Given the large amounts of data that enablement teams can be inundated with, it’s important to portion the data into segments before attempting to pull key insights. From there, it’s easier to locate where inefficiencies occur between successful and underperforming reps. Analyzing performance across reps on metrics like conversion, win rate, deal size, ramp time, or other KPIs can highlight where key competencies are being met and where there is opportunity for improvement.

Once enablement has identified metrics and segments that need support, practitioners need to move into discovering why problems are occurring to understand the obstacles reps are facing. Establishing processes to continually receive feedback from reps and involve them in strategy can help enablement teams more accurately create initiatives with a mission and goals that align with reps’ needs. In addition to reflective conversations with reps, hiring a third-party sales consultant can provide an objective report to provide additional clarity on losses and identify behaviors that lead to wins.

Understanding Leading Versus Lagging Indicators

Metrics often fall into two categories: leading indicators, which are forward-looking, predictive, and process-based, and lagging indicators, which demonstrate current performance and the state of the business. Leading indicators can be metrics such as customer satisfaction, which help predict future revenues, while common lagging indicators can be win rate or sales quota attainment. Using a combination of leading and lagging metrics can help improve decision-making.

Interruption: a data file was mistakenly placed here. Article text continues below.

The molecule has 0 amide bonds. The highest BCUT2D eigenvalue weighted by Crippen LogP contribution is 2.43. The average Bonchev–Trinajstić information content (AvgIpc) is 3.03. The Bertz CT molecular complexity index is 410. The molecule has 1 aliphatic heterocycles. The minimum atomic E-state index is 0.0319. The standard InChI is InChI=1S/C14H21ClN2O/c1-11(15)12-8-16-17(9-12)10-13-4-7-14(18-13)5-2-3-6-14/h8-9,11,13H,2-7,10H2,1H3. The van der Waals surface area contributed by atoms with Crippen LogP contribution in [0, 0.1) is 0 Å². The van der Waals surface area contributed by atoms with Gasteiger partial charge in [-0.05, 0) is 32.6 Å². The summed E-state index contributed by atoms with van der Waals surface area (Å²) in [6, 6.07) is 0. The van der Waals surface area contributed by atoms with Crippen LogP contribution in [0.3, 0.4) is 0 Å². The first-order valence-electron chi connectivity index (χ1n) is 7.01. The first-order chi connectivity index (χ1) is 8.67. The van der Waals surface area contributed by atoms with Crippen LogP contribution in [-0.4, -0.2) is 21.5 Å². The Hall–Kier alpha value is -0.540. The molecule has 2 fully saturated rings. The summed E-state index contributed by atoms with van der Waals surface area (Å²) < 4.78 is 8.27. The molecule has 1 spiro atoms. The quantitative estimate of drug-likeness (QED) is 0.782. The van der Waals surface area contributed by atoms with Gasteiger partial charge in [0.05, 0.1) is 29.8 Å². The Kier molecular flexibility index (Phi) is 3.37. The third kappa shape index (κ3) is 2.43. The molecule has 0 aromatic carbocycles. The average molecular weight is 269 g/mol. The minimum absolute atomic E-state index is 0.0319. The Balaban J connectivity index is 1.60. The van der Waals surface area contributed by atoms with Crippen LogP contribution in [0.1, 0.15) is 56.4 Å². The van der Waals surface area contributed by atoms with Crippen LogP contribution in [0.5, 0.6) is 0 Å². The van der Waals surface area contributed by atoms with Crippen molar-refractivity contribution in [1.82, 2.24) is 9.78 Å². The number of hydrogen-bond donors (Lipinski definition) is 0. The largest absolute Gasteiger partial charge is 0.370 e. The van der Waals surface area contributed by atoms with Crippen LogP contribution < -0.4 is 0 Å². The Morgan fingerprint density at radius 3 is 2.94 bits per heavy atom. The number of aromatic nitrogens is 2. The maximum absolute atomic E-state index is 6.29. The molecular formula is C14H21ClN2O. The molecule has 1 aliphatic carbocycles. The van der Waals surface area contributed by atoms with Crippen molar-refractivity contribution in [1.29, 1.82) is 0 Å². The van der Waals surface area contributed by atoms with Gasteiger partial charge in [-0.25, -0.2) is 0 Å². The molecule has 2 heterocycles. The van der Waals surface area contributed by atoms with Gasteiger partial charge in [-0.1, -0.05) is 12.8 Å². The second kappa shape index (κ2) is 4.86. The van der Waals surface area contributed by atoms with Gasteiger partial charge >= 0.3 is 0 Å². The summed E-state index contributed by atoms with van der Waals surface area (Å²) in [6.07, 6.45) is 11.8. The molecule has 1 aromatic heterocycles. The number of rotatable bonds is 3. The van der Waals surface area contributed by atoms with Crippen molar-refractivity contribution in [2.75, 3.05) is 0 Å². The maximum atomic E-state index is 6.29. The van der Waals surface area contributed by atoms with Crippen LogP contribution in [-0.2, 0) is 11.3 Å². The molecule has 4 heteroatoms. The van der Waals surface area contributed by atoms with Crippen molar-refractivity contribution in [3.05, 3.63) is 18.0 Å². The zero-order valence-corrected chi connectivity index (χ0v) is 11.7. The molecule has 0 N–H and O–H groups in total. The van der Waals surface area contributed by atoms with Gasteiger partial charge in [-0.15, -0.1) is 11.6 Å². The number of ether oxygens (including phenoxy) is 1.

“If you only look at [quota] attainment, a lagging indicator, and decide who you’re going to cut and who you’re going to keep based on attainment alone, that’s a mistake,” said Allison Metcalfe, chief revenue officer at Demandbase. “We look at attainment but also take one step back and look at leading: is this person building pipeline? Are the leading indicators there? If they are, I believe that that person is coachable, and it’s worth investing in getting them to attainment.”